Acrocephalus melanopogon (Temminck, 1823)
* Nouveau recueil de planches coloriées d'oiseaux livr.41 pl.245 fig.2,text
The Moustached Warbler, Acrocephalus melanopogon, is an Old World warbler in the genus Acrocephalus. It breeds in southern Europe and southern temperate Asia with a few in north-west Africa. It is partially migratory. South west European birds are resident, south east European birds winter in the Mediterranean breeding range, and the Asiatic race migrates to Arabia and Pakistan.
It is scarce north of its range, but has occurred as a very rare vagrant as far as Poland and Denmark. There are a few reports from Great Britain, including a pair breeding in Cambridgeshire in 1946, but these records have recently been removed from the official list of British birds.
This passerine bird is a species found in upright aquatic vegetation such as reeds and sedge. 3-6 eggs are laid from mid-April and incubated for 14–15 days. The nest is built over water among reeds or rushes or in a bush. This species is usually monogamous (Leisler & Wink 2000).
This is a medium-sized warbler, 12-13.5 cm long, slightly larger than the similar Sedge Warbler, Acrocephalus schoenobaenus. The adult has a finely streaked brown back and white underparts. The forehead is flattened, there is a prominent whitish supercilium, grey ear coverts, and the bill is strong and pointed.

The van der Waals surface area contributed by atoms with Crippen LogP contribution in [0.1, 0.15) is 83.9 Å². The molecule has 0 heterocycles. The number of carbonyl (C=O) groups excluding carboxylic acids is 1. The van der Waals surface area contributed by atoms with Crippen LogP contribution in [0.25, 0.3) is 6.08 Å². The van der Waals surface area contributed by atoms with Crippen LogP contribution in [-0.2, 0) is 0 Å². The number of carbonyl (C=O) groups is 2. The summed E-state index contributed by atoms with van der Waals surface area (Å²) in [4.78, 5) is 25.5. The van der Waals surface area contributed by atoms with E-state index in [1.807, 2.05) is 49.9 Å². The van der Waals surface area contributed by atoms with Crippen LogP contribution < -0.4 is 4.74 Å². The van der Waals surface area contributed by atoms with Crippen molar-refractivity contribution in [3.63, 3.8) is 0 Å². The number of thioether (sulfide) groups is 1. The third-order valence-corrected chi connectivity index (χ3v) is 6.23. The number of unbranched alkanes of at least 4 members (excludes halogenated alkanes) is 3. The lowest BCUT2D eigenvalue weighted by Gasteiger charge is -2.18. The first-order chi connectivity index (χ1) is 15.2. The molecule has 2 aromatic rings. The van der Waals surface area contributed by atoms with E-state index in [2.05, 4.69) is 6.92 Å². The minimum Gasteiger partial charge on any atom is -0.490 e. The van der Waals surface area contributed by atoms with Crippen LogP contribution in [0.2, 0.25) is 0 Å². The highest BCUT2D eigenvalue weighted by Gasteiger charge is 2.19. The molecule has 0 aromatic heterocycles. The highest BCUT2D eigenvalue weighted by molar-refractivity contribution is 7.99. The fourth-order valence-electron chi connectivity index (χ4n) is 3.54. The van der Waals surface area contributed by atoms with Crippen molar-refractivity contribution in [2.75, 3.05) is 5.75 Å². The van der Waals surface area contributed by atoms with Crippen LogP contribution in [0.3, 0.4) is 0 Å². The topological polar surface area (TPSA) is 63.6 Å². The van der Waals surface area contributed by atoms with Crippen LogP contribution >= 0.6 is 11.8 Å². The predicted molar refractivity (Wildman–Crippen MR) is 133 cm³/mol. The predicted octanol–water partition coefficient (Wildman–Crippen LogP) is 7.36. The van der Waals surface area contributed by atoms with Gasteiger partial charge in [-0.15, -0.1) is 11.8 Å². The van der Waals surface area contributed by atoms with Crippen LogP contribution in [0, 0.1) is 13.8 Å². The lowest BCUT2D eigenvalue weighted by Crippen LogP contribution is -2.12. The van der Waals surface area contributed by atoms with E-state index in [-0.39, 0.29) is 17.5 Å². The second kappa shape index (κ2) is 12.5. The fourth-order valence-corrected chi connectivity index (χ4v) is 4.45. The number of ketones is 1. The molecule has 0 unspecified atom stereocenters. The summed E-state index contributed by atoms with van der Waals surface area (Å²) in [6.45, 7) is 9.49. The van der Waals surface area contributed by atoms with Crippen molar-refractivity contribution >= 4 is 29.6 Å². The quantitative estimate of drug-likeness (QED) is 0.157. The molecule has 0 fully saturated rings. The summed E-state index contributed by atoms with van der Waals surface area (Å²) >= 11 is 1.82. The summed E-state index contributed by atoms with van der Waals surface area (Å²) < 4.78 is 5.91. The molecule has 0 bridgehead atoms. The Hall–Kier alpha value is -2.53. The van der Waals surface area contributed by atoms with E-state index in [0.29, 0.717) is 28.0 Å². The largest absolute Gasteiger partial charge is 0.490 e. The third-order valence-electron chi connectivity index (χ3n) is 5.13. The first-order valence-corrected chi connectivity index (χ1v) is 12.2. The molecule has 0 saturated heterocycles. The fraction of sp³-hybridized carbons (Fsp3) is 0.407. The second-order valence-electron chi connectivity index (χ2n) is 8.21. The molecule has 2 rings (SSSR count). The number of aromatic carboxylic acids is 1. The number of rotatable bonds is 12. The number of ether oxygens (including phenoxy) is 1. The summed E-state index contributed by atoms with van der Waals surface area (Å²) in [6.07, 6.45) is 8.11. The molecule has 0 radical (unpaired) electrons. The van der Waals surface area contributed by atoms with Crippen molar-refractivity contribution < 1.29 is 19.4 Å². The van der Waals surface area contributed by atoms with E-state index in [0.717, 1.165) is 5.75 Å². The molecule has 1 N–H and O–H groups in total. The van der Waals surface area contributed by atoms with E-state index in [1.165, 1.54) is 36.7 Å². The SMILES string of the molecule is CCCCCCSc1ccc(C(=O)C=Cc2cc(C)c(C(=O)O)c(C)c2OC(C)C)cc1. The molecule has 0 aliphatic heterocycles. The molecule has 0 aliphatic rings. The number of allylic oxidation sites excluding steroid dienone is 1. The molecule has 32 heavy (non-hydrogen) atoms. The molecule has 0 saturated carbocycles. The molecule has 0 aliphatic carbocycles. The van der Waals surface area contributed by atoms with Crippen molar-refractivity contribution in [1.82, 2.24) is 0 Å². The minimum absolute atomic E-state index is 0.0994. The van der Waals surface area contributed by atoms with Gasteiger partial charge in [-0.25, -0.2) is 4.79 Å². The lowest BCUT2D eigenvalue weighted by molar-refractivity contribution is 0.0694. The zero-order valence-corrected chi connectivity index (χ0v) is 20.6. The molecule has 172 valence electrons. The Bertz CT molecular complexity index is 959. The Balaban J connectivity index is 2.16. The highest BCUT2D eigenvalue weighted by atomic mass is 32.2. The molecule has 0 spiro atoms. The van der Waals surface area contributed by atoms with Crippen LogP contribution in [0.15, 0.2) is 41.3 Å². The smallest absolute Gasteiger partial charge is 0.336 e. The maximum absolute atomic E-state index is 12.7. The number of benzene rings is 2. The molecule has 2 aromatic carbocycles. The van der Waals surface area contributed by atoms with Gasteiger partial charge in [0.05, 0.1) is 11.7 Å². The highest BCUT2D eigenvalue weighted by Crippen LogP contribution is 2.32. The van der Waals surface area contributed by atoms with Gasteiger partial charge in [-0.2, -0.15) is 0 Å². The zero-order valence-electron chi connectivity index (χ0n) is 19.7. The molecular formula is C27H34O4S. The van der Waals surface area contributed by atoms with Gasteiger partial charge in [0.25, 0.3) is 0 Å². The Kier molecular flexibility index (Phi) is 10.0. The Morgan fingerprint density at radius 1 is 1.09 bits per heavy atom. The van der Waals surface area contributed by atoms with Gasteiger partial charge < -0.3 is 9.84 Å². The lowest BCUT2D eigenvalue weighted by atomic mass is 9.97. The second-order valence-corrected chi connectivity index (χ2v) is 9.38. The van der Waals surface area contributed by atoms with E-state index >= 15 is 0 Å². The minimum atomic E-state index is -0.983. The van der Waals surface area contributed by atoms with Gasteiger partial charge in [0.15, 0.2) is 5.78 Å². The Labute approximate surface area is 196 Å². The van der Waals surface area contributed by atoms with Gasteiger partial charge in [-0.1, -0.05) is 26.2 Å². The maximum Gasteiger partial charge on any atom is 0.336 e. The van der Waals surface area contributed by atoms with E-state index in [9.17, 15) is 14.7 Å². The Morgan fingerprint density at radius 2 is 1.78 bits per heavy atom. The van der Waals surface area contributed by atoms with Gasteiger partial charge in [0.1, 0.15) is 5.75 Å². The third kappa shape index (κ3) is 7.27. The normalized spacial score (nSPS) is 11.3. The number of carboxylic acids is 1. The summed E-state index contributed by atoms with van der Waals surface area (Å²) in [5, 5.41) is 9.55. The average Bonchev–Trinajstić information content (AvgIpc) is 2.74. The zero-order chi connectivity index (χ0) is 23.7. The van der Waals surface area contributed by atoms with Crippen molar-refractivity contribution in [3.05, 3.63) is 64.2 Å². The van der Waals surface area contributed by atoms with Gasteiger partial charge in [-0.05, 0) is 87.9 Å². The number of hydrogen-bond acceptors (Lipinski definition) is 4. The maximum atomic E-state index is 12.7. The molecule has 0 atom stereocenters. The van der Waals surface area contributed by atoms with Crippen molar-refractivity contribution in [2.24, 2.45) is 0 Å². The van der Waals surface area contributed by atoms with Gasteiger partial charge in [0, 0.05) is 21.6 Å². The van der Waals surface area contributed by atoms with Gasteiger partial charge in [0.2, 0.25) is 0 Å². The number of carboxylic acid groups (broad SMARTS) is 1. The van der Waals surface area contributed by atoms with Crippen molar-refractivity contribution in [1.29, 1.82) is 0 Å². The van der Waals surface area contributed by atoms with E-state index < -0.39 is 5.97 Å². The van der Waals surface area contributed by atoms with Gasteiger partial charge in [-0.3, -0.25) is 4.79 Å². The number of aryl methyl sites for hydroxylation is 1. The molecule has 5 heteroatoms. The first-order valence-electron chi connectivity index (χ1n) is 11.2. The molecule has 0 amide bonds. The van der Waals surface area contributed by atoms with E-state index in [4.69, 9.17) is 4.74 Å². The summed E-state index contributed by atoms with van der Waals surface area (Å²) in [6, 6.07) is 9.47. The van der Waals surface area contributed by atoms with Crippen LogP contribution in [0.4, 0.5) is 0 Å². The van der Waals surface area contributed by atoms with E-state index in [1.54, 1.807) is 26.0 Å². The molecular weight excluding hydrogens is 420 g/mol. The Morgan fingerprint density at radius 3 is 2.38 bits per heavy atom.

The sexes are identical, as with most warblers, but young birds are more heavily streaked and have markings on the breast. Like most warblers, it is insectivorous and also feeds on water snails.
The song is fast and similar to the Sedge Warbler and Reed Warbler, with some mimicry and typically acrocephaline whistles added. Its song is softer and more melodious than those of its relatives, and includes phrases reminiscent of the Nightingale. Unlike the Sedge Warbler, it does not sing in flight.
* BirdLife International (2004). Acrocephalus melanopogon. 2006. IUCN Red List of Threatened Species. IUCN 2006. www.iucnredlist.org. Retrieved on 12 May 2006. Database entry includes justification for why this species is of least concern
* Leisler, B. & Wink, Michael (2000): Frequencies of multiple paternity in three Acrocephalus species (Aves: Sylviidae) with different mating systems (A. palustris, A. arundinaceus, A. paludicola). Ethology, Ecology & Evolution 12: 237-249. PDF fulltext
* Snow, David W.; Perrins, Christopher M.; Doherty, Paul & Cramp, Stanley (1998): The complete birds of the western Palaearctic on CD-ROM. Oxford University Press. ISBN 0192685791
Source: Wikispecies, Wikipedia: All text is available under the terms of the GNU Free Documentation License